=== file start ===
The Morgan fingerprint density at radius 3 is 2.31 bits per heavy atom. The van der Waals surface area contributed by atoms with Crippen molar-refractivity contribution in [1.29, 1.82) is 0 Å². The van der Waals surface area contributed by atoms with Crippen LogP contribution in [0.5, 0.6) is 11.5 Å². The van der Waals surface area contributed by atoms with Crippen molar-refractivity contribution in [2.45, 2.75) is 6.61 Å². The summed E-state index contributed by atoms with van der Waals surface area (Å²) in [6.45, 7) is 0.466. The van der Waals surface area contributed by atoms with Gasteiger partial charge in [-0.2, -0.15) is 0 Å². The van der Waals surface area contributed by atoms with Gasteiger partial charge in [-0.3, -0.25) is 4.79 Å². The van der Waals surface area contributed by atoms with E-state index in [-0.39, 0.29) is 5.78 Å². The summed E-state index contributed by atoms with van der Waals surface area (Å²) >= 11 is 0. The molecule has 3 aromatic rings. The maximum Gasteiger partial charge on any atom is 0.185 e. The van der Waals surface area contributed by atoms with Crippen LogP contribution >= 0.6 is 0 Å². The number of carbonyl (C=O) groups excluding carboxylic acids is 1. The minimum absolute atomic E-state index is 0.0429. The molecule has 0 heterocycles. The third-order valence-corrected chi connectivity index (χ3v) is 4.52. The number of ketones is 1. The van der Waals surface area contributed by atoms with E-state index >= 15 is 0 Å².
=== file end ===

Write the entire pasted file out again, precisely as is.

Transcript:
The Morgan fingerprint density at radius 3 is 2.31 bits per heavy atom. The van der Waals surface area contributed by atoms with Crippen molar-refractivity contribution in [1.29, 1.82) is 0 Å². The van der Waals surface area contributed by atoms with Crippen LogP contribution in [0.5, 0.6) is 11.5 Å². The van der Waals surface area contributed by atoms with Crippen molar-refractivity contribution in [2.45, 2.75) is 6.61 Å². The summed E-state index contributed by atoms with van der Waals surface area (Å²) in [6.45, 7) is 0.466. The van der Waals surface area contributed by atoms with Gasteiger partial charge in [-0.2, -0.15) is 0 Å². The van der Waals surface area contributed by atoms with Gasteiger partial charge in [-0.3, -0.25) is 4.79 Å². The van der Waals surface area contributed by atoms with E-state index in [-0.39, 0.29) is 5.78 Å². The summed E-state index contributed by atoms with van der Waals surface area (Å²) >= 11 is 0. The molecule has 3 aromatic rings. The maximum Gasteiger partial charge on any atom is 0.185 e. The van der Waals surface area contributed by atoms with Crippen LogP contribution >= 0.6 is 0 Å². The number of carbonyl (C=O) groups excluding carboxylic acids is 1. The minimum absolute atomic E-state index is 0.0429. The molecule has 0 heterocycles. The third-order valence-corrected chi connectivity index (χ3v) is 4.52. The number of ketones is 1. The van der Waals surface area contributed by atoms with E-state index >= 15 is 0 Å².